US 3839037 A
A light-sensitive composite especially useful in the printing and electronic circuit arts includes a substrate, a soluble light-sensitive coating thereon which becomes insoluble upon exposure to actinic radiation, or vice versa, and an ultra-thin tough, wear-resistant protective coating over the light-sensitive coating which will transmit actinic radiation for altering the solubility of areas of the light-sensitive coating and which is permeable to solvents for dissolving and removing areas of the light-sensitive coating which remain soluble after exposure to actinic radiation. The preferred protective coating is a vacuum deposited metal coating which is useful per se or provides a basis for further metal coatings such as electroless and electrolytic deposited metal coatings.
Description (OCR text may contain errors)
United States Patent Fromson 1 1 Get. 1, 1974 LIGHT-SENSITIVE STRUCTURE Primary Examiner-Ronald H. Smith Assistant ExaminerEdward C. Kimlin 76 l t H d A. F R R d nven or gfi g gf g d 1 ge gglolrrrltgey, Agent, or Firm-Burgess, Dmklage &  Filed: July 17, 1973  App]. No.: 380,019 [57 ABSTRACT Related Application Data A light-sensitive composite especially useful in the 2] Di i i n f r N 171, g- 7l,P N printing and electronic circuit arts includes a sub- 3i773isl4- strate, a soluble light-sensitive coating thereon which becomes insoluble upon exposure to actinic radiation,  US. Cl 96/35.1, 96/36, 96/362, or vice versa, and an 1 hi tough, weabresistant 96/363 96/67 96/86 117/107 117/71 protective coating over the light-sensitive coating  Int. Cl G03c 1/94 which will transmit actinic radiation f altering the  Fleld M Search 117/34; 96/36 solubility of areas of the light-sensitive coating and 96/35 35-1, 36-3, 67 which is permeable to solvents for dissolving and removing areas of the light-sensitive coating which remain soluble after exposure to actinic radiation. The  References C'ted preferred protective coating is a vacuum deposited UNITED STATES PATENTS metal coating which is useful per se or provides a basis 3,136,637 6 1964 Larson for further metal coatings such as electroless and elec- 3,458,311 7/1969 Alles 96/86 R trolytic deposited metal coatings.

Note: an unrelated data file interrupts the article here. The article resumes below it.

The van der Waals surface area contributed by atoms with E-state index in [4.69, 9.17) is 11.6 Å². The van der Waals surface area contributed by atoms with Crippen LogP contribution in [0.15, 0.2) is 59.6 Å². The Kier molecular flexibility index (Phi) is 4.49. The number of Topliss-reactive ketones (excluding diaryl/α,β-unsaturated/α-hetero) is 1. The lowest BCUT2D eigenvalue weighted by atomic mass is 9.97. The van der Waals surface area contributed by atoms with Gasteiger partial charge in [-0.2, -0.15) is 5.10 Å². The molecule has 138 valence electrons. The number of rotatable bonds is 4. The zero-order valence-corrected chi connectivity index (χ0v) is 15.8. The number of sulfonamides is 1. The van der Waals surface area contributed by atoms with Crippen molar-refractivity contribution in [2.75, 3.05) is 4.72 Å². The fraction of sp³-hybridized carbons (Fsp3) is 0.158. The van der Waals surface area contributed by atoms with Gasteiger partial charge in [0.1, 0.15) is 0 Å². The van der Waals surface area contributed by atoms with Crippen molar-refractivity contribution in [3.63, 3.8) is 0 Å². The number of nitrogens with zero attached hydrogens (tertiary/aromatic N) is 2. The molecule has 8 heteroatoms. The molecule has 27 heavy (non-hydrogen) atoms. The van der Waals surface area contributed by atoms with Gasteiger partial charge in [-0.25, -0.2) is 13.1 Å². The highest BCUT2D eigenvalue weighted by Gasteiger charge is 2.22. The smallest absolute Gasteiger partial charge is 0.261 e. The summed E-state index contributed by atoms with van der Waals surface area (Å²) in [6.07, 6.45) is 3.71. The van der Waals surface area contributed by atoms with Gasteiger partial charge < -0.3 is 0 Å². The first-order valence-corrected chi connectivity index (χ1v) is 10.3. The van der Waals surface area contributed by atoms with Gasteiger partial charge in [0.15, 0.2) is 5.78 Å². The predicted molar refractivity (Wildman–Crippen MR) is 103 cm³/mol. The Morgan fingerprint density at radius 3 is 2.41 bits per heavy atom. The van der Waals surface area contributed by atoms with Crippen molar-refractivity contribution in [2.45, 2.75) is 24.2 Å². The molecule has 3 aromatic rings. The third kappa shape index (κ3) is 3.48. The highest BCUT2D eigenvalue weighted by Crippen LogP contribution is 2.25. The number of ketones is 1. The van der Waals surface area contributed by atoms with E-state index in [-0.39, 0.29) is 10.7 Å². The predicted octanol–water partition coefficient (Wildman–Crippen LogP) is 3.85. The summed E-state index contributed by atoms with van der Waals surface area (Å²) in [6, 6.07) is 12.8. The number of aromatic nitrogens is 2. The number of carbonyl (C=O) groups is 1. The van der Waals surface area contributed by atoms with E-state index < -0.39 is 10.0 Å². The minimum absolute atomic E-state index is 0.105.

7 Claims, 5 Drawing Figures /4\. I 12k F PAFENIEDBBT H914 3.839.037
F I. TOUGH. WEAR- RESISTANT PROTECTIVE LAYER 4 w 12 "/LIGHT SENSITIVE LAYER --/SUBSTRATE I I \X/IMAGE FORMING NEGATIVE OR POSITIVE /4-. msoLuaLE IMAGE AREA 2 ]I2:- 'r/Z SOLUBLE NON-IMAGE AREA.
LAYER OF ELECTROLESS DEPOSITED METAL SUBSTRATE CHEMICALLY ETCHED LIGHT-SENSITIVE STRUCTURE This is a division, of application Ser. No. 171,052, filed Aug. 12, 1971, now U.S. Pat. No. 3,773,514.
BACKGROUND This invention relates to light-sensitive structures for faithfully reproducing images, designs, printed matter and the like using photochemical techniques. In particular this invention relates to light-sensitive structures useful in the printing and electronic circuit arts and more particularly to presensitized printing plates for planographic or letterpress printing.
Light-sensitive materials such as dichromated colloids and photopolymerizable compositions such as diazo resins have been widely used in photomechanical printing processes such as photoengraving, photogravure and photolithography as well as photomechanical processes outside the printing field such as in the manufacture of so-called printed circuits and labels, templates, registration tags, signs and the like.
Negative working, light-sensitive materials are applied or coated onto a suitable support or substrate and are of such a nature that before exposure to actinic radiation they are soluble in a particular solvent (usually water). When exposed to actinic radiation, however, the material becomes insoluble in the solvent. Other light-sensitive materials function just the opposite, that is, they are insoluble and become soluble upon exposure to actinic radiation. Positive working lightsensitive materials work just the opposite.